The family of the late politician and businessman Lawrence Nginyo Kariuki are locked in a fight over the management and distribution of his estate valued at nearly Sh4 billion, marking the latest high-profile succession dispute in Kenya.
Mr Kariuki died on February 24, 2020, leaving a vast estate, including real estate, farming, bank deposits and government bonds, and a will that is being contested in court by one of his children.
He is survived by his wife Margaret Wangari Nginyo and her six children – Jane Wambui Kiragu, James Anthony Kariuki, Rose Wanjiru Kariuki, Sarah Mukuhi Kariuki, Scholastica Njeri Kariuki and Silas Macharia Kariuki.
Mr Kariuki also had three other children out of wedlock – Brenda Nyambura Kiragu, Alex Ndoria Karuri and Austin Wachira Karungo.
Brenda, a lawyer who says she enjoyed a close relationship with her father and represented him in several legal matters, told the Nairobi High Court’s Family Division that her stepmother and her children are already appropriating the deceased’s estate illegally.
She also wants the court to nullify her father’s will of June 13, 2014 which excluded her and the two other children not born out of wedlock, saying the document is either a forgery or the author did not have free will at the time of its creation.
Mr Kariuki’s wealth declared in the will has also been contested, prompting a petition to seek an investigator to unearth hidden assets, especially millions of shillings in undisclosed banks accounts.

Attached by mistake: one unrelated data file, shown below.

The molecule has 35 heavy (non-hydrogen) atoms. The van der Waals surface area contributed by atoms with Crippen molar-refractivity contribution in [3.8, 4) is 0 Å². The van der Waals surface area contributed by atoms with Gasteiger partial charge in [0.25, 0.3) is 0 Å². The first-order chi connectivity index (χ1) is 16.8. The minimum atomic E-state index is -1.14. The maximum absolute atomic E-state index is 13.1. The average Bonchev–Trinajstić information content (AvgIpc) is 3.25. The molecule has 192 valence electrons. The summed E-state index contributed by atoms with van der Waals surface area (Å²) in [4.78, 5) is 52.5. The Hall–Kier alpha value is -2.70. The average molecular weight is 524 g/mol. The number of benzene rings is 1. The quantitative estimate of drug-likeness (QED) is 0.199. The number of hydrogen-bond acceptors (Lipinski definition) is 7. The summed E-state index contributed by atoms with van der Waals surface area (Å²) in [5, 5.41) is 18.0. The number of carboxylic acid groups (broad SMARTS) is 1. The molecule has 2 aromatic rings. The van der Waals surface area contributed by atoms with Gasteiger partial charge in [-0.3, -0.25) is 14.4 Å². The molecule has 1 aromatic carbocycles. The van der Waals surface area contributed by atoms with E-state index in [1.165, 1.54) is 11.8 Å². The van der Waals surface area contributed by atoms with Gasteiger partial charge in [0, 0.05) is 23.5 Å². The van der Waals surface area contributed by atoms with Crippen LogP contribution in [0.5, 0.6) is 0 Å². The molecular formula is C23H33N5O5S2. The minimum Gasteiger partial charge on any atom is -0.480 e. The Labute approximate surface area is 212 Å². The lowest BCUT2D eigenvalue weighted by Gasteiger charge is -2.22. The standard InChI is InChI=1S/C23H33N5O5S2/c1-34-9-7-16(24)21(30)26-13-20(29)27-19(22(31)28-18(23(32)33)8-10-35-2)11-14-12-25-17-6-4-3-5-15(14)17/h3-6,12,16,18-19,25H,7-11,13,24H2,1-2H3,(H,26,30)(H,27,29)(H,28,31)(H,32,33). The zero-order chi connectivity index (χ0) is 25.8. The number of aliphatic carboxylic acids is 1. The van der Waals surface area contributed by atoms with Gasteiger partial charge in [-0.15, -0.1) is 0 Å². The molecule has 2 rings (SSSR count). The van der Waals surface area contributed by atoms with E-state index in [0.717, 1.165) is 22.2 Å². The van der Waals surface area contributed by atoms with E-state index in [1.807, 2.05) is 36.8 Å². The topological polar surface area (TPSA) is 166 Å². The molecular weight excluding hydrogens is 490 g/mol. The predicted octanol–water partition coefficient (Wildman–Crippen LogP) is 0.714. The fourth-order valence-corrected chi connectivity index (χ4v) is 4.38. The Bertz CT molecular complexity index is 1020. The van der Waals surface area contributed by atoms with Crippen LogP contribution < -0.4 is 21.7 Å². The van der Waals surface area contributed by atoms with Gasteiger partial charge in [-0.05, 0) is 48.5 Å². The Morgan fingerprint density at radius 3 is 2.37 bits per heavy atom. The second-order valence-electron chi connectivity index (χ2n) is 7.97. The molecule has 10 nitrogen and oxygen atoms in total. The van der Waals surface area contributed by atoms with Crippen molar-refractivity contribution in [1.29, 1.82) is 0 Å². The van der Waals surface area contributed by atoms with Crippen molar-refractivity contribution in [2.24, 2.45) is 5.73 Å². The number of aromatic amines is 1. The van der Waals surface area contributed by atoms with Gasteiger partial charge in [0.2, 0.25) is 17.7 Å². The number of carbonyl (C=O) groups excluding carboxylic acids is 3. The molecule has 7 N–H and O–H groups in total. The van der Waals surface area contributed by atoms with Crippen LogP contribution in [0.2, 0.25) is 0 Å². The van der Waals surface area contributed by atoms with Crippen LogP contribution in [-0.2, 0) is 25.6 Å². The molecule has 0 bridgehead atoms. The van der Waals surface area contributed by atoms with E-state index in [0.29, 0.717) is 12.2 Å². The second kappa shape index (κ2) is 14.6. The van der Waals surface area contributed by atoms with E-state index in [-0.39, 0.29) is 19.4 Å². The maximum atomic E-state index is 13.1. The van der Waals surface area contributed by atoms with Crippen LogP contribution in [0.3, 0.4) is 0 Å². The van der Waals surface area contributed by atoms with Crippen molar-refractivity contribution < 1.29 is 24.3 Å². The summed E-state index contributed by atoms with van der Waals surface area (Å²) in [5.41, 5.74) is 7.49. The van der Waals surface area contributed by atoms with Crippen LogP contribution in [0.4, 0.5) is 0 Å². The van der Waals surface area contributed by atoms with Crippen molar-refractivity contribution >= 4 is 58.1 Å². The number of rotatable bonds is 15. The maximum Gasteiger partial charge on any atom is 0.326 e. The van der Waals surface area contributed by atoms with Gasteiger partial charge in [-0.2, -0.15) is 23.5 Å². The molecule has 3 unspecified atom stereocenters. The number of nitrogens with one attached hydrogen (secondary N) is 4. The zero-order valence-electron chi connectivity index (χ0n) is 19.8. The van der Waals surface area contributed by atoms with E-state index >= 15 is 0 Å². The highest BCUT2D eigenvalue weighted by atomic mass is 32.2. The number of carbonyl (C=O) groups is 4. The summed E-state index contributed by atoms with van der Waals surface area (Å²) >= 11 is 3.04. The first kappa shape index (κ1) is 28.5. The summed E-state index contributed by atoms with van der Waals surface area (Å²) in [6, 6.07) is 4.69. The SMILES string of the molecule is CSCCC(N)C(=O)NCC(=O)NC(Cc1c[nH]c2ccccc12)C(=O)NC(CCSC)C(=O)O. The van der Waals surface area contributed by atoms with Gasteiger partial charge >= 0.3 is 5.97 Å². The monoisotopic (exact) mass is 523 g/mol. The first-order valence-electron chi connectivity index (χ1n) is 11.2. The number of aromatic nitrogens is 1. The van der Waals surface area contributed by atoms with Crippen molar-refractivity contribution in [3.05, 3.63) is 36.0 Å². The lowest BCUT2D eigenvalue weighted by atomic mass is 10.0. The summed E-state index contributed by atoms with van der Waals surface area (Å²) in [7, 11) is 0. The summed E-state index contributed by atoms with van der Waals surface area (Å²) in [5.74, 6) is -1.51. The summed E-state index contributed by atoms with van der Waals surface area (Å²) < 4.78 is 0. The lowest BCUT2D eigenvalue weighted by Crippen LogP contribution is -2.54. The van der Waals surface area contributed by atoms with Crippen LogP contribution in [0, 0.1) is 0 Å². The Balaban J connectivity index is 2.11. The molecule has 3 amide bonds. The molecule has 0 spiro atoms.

“It is therefore impossible that the deceased would then make a will where he forgets or fails to remember that I am his biological daughter,” said Brenda.
“Further that the deceased would also forget to acknowledge other two children, but only remembers Margaret Wangari and her children.”
Brenda has also sued lenders — Consolidated Bank, I&M Bank #ticker:I&M and Cooperative Bank #ticker:COOP — over hundreds of millions of shillings in accounts and for offering Margaret’s children access to the finances without letters of administration.
The letters of administration were to be issued after placements of the names of the executors of the will in a Kenya Gazette notice and the expiry of a 30-day period for no objections.
The notice was placed on the Kenya Gazette on August 21.
Brenda has objected, putting the court’s approval to the executors of the will on ice.
“That on March 10, 2020 the respondents applied for and transferred Sh1.1 million from the deceased’s account number 10011200000914 domiciled at Consolidated Bank of Kenya purporting to be ordering for the transfer of the money as the Lawrence Nginyo Kariuki who was deceased at the time having died on February 24, 2020,” she said in a sworn affidavit.
“That the respondents continue to collect rental income, receive payments for and on behalf of deceased’s estate and misuse the same without accountability and or an order of the Honourable Court as it is required before applying, disbursing and or using any property belonging to the deceased person.”